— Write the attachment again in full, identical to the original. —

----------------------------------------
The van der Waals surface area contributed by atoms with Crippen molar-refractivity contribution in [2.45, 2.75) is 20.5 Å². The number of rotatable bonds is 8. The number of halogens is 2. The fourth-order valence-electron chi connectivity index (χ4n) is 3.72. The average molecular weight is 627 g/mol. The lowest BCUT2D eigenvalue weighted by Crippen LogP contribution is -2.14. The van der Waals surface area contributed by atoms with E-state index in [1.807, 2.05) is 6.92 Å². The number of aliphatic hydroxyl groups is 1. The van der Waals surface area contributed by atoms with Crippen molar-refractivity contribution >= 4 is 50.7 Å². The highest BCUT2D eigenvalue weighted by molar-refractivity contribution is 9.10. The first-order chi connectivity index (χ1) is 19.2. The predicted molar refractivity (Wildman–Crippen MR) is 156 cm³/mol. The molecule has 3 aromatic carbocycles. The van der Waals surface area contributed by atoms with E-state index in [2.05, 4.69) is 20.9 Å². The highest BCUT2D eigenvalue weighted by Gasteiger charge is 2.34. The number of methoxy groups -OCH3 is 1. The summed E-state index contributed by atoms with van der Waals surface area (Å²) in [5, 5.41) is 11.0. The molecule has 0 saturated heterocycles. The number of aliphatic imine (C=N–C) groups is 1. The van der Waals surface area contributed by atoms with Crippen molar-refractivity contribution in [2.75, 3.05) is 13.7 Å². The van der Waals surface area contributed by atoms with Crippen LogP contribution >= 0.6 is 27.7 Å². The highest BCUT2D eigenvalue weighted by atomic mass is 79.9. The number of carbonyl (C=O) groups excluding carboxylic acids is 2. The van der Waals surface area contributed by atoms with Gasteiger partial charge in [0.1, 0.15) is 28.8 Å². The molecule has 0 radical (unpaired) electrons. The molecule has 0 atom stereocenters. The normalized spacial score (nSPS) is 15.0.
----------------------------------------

The van der Waals surface area contributed by atoms with Crippen molar-refractivity contribution in [2.45, 2.75) is 20.5 Å². The number of rotatable bonds is 8. The number of halogens is 2. The fourth-order valence-electron chi connectivity index (χ4n) is 3.72. The average molecular weight is 627 g/mol. The lowest BCUT2D eigenvalue weighted by Crippen LogP contribution is -2.14. The van der Waals surface area contributed by atoms with E-state index in [1.807, 2.05) is 6.92 Å². The number of aliphatic hydroxyl groups is 1. The van der Waals surface area contributed by atoms with Crippen molar-refractivity contribution >= 4 is 50.7 Å². The highest BCUT2D eigenvalue weighted by molar-refractivity contribution is 9.10. The first-order chi connectivity index (χ1) is 19.2. The predicted molar refractivity (Wildman–Crippen MR) is 156 cm³/mol. The molecule has 3 aromatic carbocycles. The van der Waals surface area contributed by atoms with E-state index in [2.05, 4.69) is 20.9 Å². The highest BCUT2D eigenvalue weighted by Gasteiger charge is 2.34. The number of methoxy groups -OCH3 is 1. The summed E-state index contributed by atoms with van der Waals surface area (Å²) in [5, 5.41) is 11.0. The molecule has 0 saturated heterocycles. The number of aliphatic imine (C=N–C) groups is 1. The van der Waals surface area contributed by atoms with Crippen molar-refractivity contribution in [2.75, 3.05) is 13.7 Å². The van der Waals surface area contributed by atoms with Crippen LogP contribution >= 0.6 is 27.7 Å². The highest BCUT2D eigenvalue weighted by atomic mass is 79.9. The number of carbonyl (C=O) groups excluding carboxylic acids is 2. The van der Waals surface area contributed by atoms with Gasteiger partial charge in [0.1, 0.15) is 28.8 Å². The molecule has 0 radical (unpaired) electrons. The molecule has 0 atom stereocenters. The normalized spacial score (nSPS) is 15.0.